2. Employers may not refuse to hire, or demote, suspend, or discharge an employee for engaging in lawful conduct occurring during nonworking hours away from the employer’s premises.

Carano’s lawsuit also alleges Disney violated Labor Code section 98.6, which makes it illegal for any employer to “discriminate, retaliate, or take any adverse action against any employee .. because the employee… engaged in any conduct delineated in this chapter, including the conduct described in subdivision (k) of Section 96….”  Carano’s complaint alleges that she was terminated and refused to hire because of her social media posts expressing conservative views, and this prevented her from engaging in or participating in politics. 

3. Carano’s sex discrimination claim is based on how Disney has treated male counterparts differently. 

Carano’s complaint also alleges violation of Government Code section 12940 for sex discrimination.  This section prohibits employers from discriminating against any employee based upon their sex, among other protected categories.  Carano’s complaint sets forth a variety of social media posts from fellow actors in ‘The Mandalorian,’ including the star, Pedro Pascal and Mark Hamill, Luke Skywalker himself.  The complaint details posts made by Pascal comparing President Trump to Hitler, comparing the treatment of “those entering the country illegally to the concentration camps of Nazi Germany,” and the following post which was subsequently deleted by Pascal:

The complaint also alleges that Disney rehired the director of the Guardians of the Galaxy, James Gunn, in 2019 after terminating him in 2018 for making obscene social media posts about rape and sexual activity with underage boys.  Carano claims that since Disney took no action against these co-workers due to their social media posts, she is being treated differently based on her sex.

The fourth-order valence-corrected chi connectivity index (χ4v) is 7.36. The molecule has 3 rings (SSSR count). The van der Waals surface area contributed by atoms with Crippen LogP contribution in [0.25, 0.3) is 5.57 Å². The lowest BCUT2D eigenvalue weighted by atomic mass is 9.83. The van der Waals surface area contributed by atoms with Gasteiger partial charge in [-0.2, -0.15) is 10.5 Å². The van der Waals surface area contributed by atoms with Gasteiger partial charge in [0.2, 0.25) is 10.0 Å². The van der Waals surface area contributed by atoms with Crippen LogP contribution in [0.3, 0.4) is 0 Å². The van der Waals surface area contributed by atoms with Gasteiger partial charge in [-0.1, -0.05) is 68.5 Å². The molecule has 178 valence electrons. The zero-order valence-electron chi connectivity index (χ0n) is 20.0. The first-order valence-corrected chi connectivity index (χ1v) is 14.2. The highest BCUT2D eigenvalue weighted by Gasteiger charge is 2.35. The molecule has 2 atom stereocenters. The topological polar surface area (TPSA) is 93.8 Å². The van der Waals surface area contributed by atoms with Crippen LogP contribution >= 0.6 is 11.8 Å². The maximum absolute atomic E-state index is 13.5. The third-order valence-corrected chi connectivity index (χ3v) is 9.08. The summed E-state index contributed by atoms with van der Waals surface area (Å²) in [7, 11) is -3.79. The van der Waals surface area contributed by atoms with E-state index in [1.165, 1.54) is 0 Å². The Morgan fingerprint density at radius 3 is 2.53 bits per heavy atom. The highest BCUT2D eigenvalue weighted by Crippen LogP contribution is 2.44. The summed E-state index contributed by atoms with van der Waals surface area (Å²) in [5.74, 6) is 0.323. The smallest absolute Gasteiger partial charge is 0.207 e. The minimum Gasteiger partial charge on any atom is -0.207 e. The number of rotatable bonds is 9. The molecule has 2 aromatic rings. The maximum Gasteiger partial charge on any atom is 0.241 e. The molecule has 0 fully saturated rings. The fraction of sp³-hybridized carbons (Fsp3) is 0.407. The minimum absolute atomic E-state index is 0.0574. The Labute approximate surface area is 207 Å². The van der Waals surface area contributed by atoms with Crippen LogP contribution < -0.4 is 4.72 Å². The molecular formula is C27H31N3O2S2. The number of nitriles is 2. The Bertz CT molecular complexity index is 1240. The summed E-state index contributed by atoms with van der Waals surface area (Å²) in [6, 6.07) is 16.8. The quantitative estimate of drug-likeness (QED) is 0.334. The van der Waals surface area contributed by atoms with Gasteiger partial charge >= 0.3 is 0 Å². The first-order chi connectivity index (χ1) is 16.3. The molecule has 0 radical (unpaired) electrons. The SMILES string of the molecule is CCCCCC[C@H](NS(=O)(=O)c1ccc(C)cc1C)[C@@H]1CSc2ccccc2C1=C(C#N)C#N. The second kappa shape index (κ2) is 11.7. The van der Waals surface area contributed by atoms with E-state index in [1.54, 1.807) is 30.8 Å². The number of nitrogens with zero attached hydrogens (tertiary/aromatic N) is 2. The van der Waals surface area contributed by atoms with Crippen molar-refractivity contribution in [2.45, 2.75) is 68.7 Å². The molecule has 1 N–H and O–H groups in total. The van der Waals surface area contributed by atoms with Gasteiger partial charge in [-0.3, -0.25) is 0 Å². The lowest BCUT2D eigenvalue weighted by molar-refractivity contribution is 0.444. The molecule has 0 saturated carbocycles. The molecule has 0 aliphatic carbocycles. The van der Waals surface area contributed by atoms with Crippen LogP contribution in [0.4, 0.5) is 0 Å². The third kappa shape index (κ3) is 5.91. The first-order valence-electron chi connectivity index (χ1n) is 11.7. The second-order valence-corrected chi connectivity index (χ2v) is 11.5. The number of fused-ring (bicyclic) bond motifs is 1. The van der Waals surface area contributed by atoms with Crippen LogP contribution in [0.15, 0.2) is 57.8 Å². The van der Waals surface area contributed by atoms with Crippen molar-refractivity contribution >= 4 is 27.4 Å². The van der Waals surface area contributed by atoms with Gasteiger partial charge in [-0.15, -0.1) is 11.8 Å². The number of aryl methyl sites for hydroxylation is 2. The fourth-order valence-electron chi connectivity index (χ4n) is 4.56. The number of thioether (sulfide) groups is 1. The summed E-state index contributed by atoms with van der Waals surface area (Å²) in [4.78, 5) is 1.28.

4. The First Amendment does not apply in this case because Disney is not a governmental agency.

This often raises the issue, don’t employees have a First Amendment right to speak their views and shouldn’t the First Amendment protect this activity?  Case law is clear that the First Amendment does not prohibit “a private corporation or person who seeks to abridge the free expression of others.”  For example, a newspaper publisher can fire an at-will employee “based on dissatisfaction with the content of or views expressed by the reporter’s writing.” Eisenberg v. Alameda Newspapers, Inc. (1999). 

5. California law protects other areas of employee conduct.

While these are not an issue in the Carano lawsuit against Disney, California law provides many protections for employee’s at-work and off-work conduct, including:

  • Employers cannot prohibit employees from discussing or disclosing their wages, or for refusing to agree not to disclose their wages. Labor Code Sections 232(a) and (b).
  • Employers cannot require that an employee refrain from disclosing information about the employer’s working conditions, or require an employee to sign an agreement that restricts the employee from discussing their working conditions. Labor Code Section 232.5.
  • Employers cannot prevent employees from disclosing information to a government or law enforcement agency when the employee believes the information involves a violation of a state or federal statute or regulation, which would include laws enacted for the protection of corporate shareholders, investors, employees, and the general public. Labor Code Section 1102.5.